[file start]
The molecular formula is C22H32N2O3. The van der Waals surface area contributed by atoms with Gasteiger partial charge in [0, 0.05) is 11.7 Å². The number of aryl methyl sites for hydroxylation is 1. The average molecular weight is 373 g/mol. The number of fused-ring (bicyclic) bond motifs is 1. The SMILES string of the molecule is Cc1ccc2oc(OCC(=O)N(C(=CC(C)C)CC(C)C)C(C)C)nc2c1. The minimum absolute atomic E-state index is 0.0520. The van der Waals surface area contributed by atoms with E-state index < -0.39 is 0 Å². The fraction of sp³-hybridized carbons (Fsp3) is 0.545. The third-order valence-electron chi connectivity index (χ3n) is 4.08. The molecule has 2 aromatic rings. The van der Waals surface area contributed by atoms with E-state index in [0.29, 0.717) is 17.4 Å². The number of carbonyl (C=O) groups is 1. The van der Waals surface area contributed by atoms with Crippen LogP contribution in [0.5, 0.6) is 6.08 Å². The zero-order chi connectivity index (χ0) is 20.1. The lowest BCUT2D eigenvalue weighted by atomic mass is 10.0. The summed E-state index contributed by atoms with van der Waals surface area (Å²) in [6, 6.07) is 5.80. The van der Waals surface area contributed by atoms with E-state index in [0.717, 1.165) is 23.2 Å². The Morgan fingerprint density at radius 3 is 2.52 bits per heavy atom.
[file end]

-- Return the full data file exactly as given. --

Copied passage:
The molecular formula is C22H32N2O3. The van der Waals surface area contributed by atoms with Gasteiger partial charge in [0, 0.05) is 11.7 Å². The number of aryl methyl sites for hydroxylation is 1. The average molecular weight is 373 g/mol. The number of fused-ring (bicyclic) bond motifs is 1. The SMILES string of the molecule is Cc1ccc2oc(OCC(=O)N(C(=CC(C)C)CC(C)C)C(C)C)nc2c1. The minimum absolute atomic E-state index is 0.0520. The van der Waals surface area contributed by atoms with E-state index < -0.39 is 0 Å². The fraction of sp³-hybridized carbons (Fsp3) is 0.545. The third-order valence-electron chi connectivity index (χ3n) is 4.08. The molecule has 2 aromatic rings. The van der Waals surface area contributed by atoms with E-state index in [0.29, 0.717) is 17.4 Å². The number of carbonyl (C=O) groups is 1. The van der Waals surface area contributed by atoms with Crippen LogP contribution in [0.5, 0.6) is 6.08 Å². The zero-order chi connectivity index (χ0) is 20.1. The lowest BCUT2D eigenvalue weighted by atomic mass is 10.0. The summed E-state index contributed by atoms with van der Waals surface area (Å²) in [6, 6.07) is 5.80. The van der Waals surface area contributed by atoms with E-state index in [0.717, 1.165) is 23.2 Å². The Morgan fingerprint density at radius 3 is 2.52 bits per heavy atom.